In a recent review published in pharmaceuticalthe researchers documented various polymeric materials that can be used to synthesize micelles, which can then be used for targeted cancer therapy by conditioning micelles to respond to stimuli.
Targeted cancer therapy is one area that has received a lot of attention over the past year, as nanotechnology is now being used to deliver chemotherapy drugs directly to a tumor or cancer cells. Besides targeted drug delivery, other areas of health and medicine, such as immune system development, imaging, and diagnostics, have also advanced with the advent of nanotechnology. Medical regulatory authorities in the United States and various European countries have approved the use of polymeric micelles and liposomes for chemotherapy.
Polymeric micelles can be designed to release drugs only in response to a specific stimulus. Tumor microenvironments differ from those in healthy tissue. Microenvironmental differences include pH, concentration of reactive oxidant species, hypoxia, glutathione concentration, and overexpressed enzymes such as hyaluronidase and metalloproteinases. These differences in the microenvironment can be used to ensure selective drug release, thereby reducing systemic exposure to chemotherapy drugs.
Polymeric micelles have a hydrophilic polymeric outer layer that reduces nonspecific absorption and increases body circulation time. Also, the nanosize of the polymeric micelles facilitates these nanoparticles to infiltrate the tumor site in response to a specific stimulus.
However, while there has been extensive research on the catalytic response of polymeric micelles in cancer treatment, available polymeric materials for the synthesis of such designed micelles have not been documented in detail.
The critical micelle concentration (CMC) is the concentration at which amphiphilic polymers form ordered micelle structures in an aqueous environment. Various methods based on surface tension, fluorometry, light scattering, osmotic pressure, electrical conductivity, and surface flour resonance are used to determine the CMCs of different polymers.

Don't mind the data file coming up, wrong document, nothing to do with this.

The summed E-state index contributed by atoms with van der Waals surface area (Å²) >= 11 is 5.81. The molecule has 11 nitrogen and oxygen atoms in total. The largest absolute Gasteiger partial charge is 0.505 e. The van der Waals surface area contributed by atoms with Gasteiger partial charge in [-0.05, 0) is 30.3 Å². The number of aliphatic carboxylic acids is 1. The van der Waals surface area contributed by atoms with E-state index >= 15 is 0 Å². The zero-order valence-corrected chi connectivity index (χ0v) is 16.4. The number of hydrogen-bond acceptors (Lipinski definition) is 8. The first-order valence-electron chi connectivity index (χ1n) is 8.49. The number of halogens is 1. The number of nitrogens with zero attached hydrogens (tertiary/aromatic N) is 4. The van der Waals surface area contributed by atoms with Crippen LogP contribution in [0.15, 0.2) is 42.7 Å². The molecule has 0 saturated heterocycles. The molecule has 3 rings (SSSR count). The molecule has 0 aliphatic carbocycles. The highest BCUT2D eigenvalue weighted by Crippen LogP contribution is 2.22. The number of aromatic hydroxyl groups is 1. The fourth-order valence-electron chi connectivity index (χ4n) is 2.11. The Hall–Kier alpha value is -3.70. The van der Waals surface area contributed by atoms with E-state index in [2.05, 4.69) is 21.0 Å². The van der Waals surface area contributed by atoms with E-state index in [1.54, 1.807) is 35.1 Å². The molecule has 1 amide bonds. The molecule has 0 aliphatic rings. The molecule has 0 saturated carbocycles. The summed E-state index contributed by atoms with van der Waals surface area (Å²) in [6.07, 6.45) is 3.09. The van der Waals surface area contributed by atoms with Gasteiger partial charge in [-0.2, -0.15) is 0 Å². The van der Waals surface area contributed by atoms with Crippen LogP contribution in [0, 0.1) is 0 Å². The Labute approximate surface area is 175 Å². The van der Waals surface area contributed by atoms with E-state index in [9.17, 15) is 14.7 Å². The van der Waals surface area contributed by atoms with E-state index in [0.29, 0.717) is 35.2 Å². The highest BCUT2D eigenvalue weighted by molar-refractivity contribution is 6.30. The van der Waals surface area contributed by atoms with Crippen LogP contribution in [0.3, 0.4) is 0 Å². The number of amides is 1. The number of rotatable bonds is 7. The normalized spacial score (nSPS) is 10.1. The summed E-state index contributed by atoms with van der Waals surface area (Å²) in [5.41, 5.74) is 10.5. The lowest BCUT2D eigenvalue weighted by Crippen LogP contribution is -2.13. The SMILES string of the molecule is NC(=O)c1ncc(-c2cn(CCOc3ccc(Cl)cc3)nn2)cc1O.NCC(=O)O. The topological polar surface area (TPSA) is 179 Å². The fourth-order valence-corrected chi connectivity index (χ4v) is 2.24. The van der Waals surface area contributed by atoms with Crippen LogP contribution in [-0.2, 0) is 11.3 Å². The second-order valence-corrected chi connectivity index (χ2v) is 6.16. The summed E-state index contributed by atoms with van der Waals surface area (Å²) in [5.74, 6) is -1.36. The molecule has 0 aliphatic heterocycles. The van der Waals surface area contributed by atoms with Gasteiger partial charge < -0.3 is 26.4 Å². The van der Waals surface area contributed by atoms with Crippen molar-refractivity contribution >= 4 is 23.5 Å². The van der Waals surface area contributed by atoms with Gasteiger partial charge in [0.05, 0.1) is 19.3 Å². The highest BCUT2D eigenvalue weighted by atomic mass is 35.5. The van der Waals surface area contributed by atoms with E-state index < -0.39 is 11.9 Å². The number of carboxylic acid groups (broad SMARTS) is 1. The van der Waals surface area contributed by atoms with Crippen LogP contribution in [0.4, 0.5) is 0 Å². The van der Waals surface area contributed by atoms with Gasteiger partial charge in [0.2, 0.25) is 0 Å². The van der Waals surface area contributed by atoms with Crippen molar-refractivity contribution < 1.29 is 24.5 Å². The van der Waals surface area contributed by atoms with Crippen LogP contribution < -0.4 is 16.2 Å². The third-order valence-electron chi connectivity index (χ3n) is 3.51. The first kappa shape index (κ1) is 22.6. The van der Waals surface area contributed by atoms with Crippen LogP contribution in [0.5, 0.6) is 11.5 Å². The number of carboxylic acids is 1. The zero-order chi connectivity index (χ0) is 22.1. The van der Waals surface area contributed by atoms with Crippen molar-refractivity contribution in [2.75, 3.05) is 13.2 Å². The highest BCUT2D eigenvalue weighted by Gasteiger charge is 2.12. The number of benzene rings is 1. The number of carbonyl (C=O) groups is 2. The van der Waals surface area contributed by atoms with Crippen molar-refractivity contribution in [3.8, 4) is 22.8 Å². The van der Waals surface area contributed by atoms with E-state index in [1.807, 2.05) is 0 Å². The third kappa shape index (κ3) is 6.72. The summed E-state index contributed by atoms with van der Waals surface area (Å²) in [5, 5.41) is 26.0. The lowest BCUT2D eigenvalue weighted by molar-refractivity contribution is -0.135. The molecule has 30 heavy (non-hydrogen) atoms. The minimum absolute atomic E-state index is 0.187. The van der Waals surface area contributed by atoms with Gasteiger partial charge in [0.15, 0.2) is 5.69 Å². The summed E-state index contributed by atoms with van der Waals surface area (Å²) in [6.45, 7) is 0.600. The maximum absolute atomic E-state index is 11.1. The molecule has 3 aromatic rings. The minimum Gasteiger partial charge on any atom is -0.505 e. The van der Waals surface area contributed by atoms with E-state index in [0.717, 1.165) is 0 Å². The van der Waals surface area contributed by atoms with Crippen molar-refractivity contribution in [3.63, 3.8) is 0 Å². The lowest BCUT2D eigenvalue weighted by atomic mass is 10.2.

Moreover, different types of microscopes, magnetic resonance spectroscopy, neutron, X-ray, and light scattering methods can be used to characterize the micelle structures composed of different polymers.
Several hydrophilic and hydrophobic polymers have been screened for the synthesis of polymer micelles. Hydrophilic polymers such as polyethylene glycol, polysaccharides and polysaccharides[N-(2-hydroxypropyl) methacrylamide]pHPMA has the advantage of being non-toxic and biocompatible. This, therefore, allows them to circulate in the blood, target specific tissues, and reduce inflammatory responses. However, polyethylene glycol is not biodegradable, while polysaccharides decompose at higher temperatures, and pHPMA has a complex synthesis process.
Polyacrylic acid and polyglutamic acids are pH sensitive, as well as biodegradable and biocompatible, but also have disadvantages such as poor mechanical stability and high production costs, respectively. The review discusses the advantages and disadvantages of various hydrophilic and hydrophobic polymers such as polyhistidine, polyethers and polyesters.
micelles for targeted drug delivery
The review provided detailed documentation of the different types of micelles used for targeted drug delivery based on the type of stimulation. These stimuli can either be present in the tumor microenvironment, such as conditions of hypoxia, low pH, or enzyme overexpression, or be external such as temperature, light, or localized magnetic fields.
Micelles synthesized with D-α-tocopherol acid polyethylene glycoloxinate, conjugated curcumin (HC), polyethylene glycol, and poly(ε-caprolactone) were used to design pH-sensitive micelles for targeted chemotherapy. Furthermore, polyethylene glycol and beta-cyclodextrin conjugates were used to design polymeric micelles targeting tissues with a high concentration of reactive oxidative species.
Other types of micelles discussed in the review included hypoxia-sensitive micelles that were made from various polymers, such as hydrophilic polysaccharides combined with curcumin and methoxyl-poly(ethylene glycol)-co-poly(nitroimidazole-aspartate). Another example includes enzyme-sensitive micelles composed of polyethylene glycol, glucose conjugates, and polyamidamine manifolds that respond to overexpression of metalloproteins.
Thermosensitive micelles made from various polymers, including poly(N-isopropyl acrylamide), which release drugs at the tumor site based on temperature changes in the tumor environment were included in the review. In addition, the use of magnetite, magnesium oxide, and maghemite to create micelles sensitive to magnetic forces has also been included.
In addition, the authors discuss several clinical trials that evaluated the use of polymeric micelles sensitive to different stimuli in the treatment of cancer. Thus, the researchers provided a detailed explanation of the regulatory processes examining the efficacy and safety of drug delivery systems based on micro-nanoparticles.
Overall, this comprehensive review discussed the different types of polymeric materials available for the synthesis of stimuli-sensitive micelles for targeted drug delivery and the beneficial and disadvantageous properties of these materials.
Moreover, several clinical trials have been studied effectiveness Micellar-based drug delivery systems and regulatory considerations for testing the safety and efficacy of micellar polymeric drug delivery methods were also covered in the review.